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A Portraiture of Quakerism, Volume 1 by Clarkson

That a Quaker prostitute or a Quaker criminal is unknown


I shall not attempt to follow up this practical argument by any history of the lives of the Quakers, but shall content myself with one or two simple facts, which appear to me to be materially to the point.

In the first place I may observe that it is an old saying, that it is difficult to put old heads on young shoulders. The Quakers, however, do this more effectually than any other people. It has often been observed that a Quaker boy has an unnatural appearance. This idea has arisen from his dress and his sedateness, which together have produced an appearance of age above the youth in his countenance, or the stature of his person. This, however, is confessing, in some degree, in the case before us, that the discretion of age has appeared upon youthful shoulders. It is certainly an undeniable fact, that the youth of this society, generally speaking, get earlier into a knowledge of just sentiments, or into a knowledge of human nature, or into a knowledge of the true wisdom of life, than those of the world at large. I have often been surprised to hear young Quakers talk of the folly and vanity of pursuits, in which persons older than themselves were then embarking for the purposes of pleasure, and which the same persons have afterwards found to have been the pursuits of uneasiness and pain.

Let us stop for a while, just to look at the situation of some of those young persons, who, in consequence of a different education, are introduced to the pleasures of the world, as to those, which are to constitute their happiness. We see them running eagerly first after this object, then after that. One man says to himself "this will constitute my pleasure." He follows it. He finds it vanity and vexation of spirit. He says again "I have found my self deceived. I now see my happiness in other pleasures, and not in those where I fancied it." He follows these. He becomes sickened. He finds the result different from his expectations. He pursues pleasure, but pleasure is not there.

[14]"They are lost In chase of fancied happiness, still woo'd, And never won. Dream after dream ensues; And still they dream, that they shall still succeed And still are disappointed."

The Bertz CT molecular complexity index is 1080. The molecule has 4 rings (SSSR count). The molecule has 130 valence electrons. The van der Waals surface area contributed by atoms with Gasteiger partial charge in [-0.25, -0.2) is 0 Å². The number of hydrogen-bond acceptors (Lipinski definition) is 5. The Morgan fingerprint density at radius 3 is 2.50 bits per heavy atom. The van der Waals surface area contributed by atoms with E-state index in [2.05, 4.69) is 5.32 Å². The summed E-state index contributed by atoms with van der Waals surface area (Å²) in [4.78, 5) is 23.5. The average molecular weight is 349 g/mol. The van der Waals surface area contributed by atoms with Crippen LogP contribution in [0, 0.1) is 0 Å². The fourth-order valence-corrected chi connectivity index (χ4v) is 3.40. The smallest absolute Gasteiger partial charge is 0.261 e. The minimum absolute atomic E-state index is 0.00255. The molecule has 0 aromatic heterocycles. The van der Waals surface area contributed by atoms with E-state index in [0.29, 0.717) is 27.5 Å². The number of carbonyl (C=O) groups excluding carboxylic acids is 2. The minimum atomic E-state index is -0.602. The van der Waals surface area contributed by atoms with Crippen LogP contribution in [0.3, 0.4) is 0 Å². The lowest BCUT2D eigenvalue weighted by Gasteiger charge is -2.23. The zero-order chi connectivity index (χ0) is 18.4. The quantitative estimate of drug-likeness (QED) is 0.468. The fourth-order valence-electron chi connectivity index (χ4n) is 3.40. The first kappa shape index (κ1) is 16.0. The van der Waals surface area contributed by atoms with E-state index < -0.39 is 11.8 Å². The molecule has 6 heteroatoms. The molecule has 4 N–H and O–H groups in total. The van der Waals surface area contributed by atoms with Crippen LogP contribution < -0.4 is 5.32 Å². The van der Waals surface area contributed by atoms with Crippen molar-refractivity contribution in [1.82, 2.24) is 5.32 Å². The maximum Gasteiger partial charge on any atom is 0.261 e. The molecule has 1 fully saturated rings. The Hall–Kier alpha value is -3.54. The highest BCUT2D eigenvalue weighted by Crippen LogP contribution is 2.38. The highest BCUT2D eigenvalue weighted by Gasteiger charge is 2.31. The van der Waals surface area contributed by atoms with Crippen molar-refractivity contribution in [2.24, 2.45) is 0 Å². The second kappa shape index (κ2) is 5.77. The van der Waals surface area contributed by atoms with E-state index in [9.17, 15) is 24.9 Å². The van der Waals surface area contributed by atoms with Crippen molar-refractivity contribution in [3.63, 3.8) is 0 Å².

[Footnote 14: Cowper.]

Thus after having wasted a considerable portion of his time, he is driven at last by positive experience into the truth of those maxims, which philosophy and religion have established, and in the pursuit of which alone he now sees that true happiness is to be found. Thus, in consequence of his education, he looses two thirds of his time in tedious and unprofitable, if not in baneful pursuits. The young Quaker, on the other hand, comes, by means of his education, to the same maxims of philosophy and religion, as the foundation of his happiness, at a very early period of life, and therefore saves the time, and preserves the constitution which the other has been wasting for want of this early knowledge. I know of no fact more striking, or more true in the Quaker-history, than this, namely, that the young Quaker, who is educated as a Quaker, gets such a knowledge of human nature, and of the paths to wisdom and happiness, at an early age, that, though he is known to be a young mariner by the youth displayed in his countenance, he is enabled to conduct his bark through the dangerous rocks and shoals of life, with greater safety than many others, who have been longer on the ocean of this probationary world.

I may observe again, as the second fact, that it is not unusual to hear persons say, that you seldom see a disorderly Quaker, or, that a Quaker-prostitute or a Quaker criminal is unknown. These declarations, frequently and openly made, shew at least that there is an opinion among the world at large, that the Quakers are a moral people.


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